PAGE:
• TAXES ON OWNING A SPANISH PROPERTY


    When you own a property in Spain you’re liable for certain annual taxes. In this article, we take a look at the taxes you are likely to pay every year on your Spanish property.

    Council tax

    Also known as council rates, this tax (Impuesto sobre Bienes Inmeubles/IBI in Spanish) is levied by the council in the area where your property is located. It is used to pay for council services such as street cleaning and maintenance, local police, cultural and sports facilities and activities, beach lifeguard services and cleaning, etc.

    The amount each property pays depends on its fiscal value and an annual rate determined by each council. As a rule of thumb, council tax costs more in coastal resorts and cities than it does in inland towns and villages. Some councils revise the rate annually, although there are legal limits to how much they are allowed to increase the tax each year.

    It’s best to pay council tax via direct debit through your bank account link to bank account piece since this ensures payment is always made. Make arrangements for direct debit as soon as possible after you purchase the property.

    The number of annual installments for council tax varies from one area to another. In some resorts, you pay an annual amount. On the Costa del Sol, this is the case in Fuengirola and Mijas, for example. In other locations, payment is made in installments – Marbella property owners pay twice a year.

    Refuse tax

    In addition to council tax, some areas – for example, Fuengirola and Marbella – charge an annual fee (tasa de recogida de basuras) to pay for refuse collection and disposal and recycling services. This is generally a single payment made annually, also via direct debit.  In this instance, fees vary depending on the size of your property and tend to range between €100 and €500.

    Community fees

    If your property in Spain forms part of a community of owners (most townhouse and apartment developments do), you’ll also be liable for community fees. These are used to finance the maintenance of communal services – cleaning, lifts, upkeep of gardens and pool, security guards etc – and to pay for utilities used for these services.

    Community fees vary hugely and depend on the level of services you receive. For example, in an apartment block with no pool, gardens or concierge service, you may pay as little as €100 a quarter. If, on the other hand, you’ve bought a property with a range of communal services, expect to pay at least €100 a month. Be aware that in some developments, community fees can run to several thousand euros a year. We have written a comprehensive article on Community Fees.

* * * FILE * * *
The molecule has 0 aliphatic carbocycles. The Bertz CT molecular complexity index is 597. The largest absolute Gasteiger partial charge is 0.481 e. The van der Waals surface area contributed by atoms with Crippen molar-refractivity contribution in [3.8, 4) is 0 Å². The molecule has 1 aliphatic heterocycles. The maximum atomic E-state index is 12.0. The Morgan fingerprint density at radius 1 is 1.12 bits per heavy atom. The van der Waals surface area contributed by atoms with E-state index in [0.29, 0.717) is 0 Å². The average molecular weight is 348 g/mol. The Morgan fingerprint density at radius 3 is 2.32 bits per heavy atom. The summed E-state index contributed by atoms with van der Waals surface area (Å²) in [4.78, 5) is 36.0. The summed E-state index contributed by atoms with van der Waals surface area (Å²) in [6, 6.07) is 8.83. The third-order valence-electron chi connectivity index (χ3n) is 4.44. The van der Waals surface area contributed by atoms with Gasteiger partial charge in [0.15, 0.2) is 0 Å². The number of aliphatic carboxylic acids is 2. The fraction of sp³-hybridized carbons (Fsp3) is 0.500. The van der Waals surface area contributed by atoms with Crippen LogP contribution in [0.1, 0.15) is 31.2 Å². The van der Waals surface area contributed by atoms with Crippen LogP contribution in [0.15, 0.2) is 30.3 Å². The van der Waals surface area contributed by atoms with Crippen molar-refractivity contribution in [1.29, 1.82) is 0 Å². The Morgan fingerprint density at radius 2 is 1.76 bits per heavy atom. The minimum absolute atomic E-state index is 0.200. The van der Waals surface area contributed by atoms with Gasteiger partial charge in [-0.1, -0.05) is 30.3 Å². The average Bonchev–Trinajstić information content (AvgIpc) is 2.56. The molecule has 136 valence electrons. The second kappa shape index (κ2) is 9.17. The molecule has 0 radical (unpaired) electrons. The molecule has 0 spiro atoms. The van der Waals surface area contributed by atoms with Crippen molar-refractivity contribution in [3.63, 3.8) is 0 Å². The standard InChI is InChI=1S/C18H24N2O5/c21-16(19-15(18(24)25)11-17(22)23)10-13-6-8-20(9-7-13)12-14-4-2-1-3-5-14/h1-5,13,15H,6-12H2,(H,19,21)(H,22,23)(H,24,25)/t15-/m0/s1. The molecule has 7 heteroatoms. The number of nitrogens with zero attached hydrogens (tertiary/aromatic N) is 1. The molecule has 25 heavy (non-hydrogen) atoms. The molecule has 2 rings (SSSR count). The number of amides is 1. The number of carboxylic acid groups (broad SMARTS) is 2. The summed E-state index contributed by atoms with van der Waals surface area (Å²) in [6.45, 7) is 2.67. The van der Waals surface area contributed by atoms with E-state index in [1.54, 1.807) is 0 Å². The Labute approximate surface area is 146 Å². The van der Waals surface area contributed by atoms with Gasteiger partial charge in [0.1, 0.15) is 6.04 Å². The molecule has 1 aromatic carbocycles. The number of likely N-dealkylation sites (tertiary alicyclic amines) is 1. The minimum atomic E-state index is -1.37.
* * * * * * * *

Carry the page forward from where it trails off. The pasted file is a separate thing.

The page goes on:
Non-resident taxes

    As well as annual taxes levied by the local council and fees payable to the community of owners, you yourself are also liable for taxes.

    Wealth tax

    Non-resident Spanish property owners are also currently liable for wealth tax (Impuesto sobre el Patromonio). As a non-resident, you are only liable for taxes on assets located in Spain, which in most cases is your property.

    The amount of wealth tax you pay depends on the value of your property. Unlike residents (see below), non-residents have no tax allowance for wealth tax on property. Tax for a small apartment on the Costa del Sol typically comes in at around €150 a year while a villa costs from €400.

    Wealth tax is paid annually for the previous year so, for example, the amount for 2017 is due by 31 December 2018. This tax is constantly being revised and successive governments have promised to abolish it definitively, although so far this has yet to happen. Consult your legal or fiscal adviser for the latest position on this tax.

    Income tax

    If you earn an income in Spain, e.g. from letting your property, you’re also liable for tax on your earnings. This is payable annually and certain deductions apply – for example, mortgage loan interest repayments, property maintenance expenses, insurance cover etc. The amount you pay depending on your nationality. In 2018, non-residents from the EEA were liable for a flat rate of 19% and non-residents from outside the EEA for a flat rate of 24%.

    Note: non-resident taxation in Spain is a complex subject and even more so if you don’t speak Spanish. Always take expert advice and preferably put your tax matters in the hands of a fiscal adviser.

    Resident taxes

    Residents in Spain are liable for two main taxes a year:

    Income tax

    Depending on your annual income and how you pay tax, you make an annual declaration. You may be liable for more tax or get a tax return. Your principal residence (i.e. your home) is exempt from income tax, but it is levied on other properties you own – the exact amount is a percentage of their fiscal value.

    Wealth tax

    Residents are also liable for wealth tax on their worldwide assets including those in Spain. However, generous exemptions – e.g. €700,000 on all assets plus €300,000 on the principal residence – means that in practice, most residents are not required to pay wealth tax.

    The Spanish tax year is the natural calendar year and tax returns for the previous year must be filed between April and 20 June. For example, income tax returns for 2017 had to be filed by 20 June 2018.

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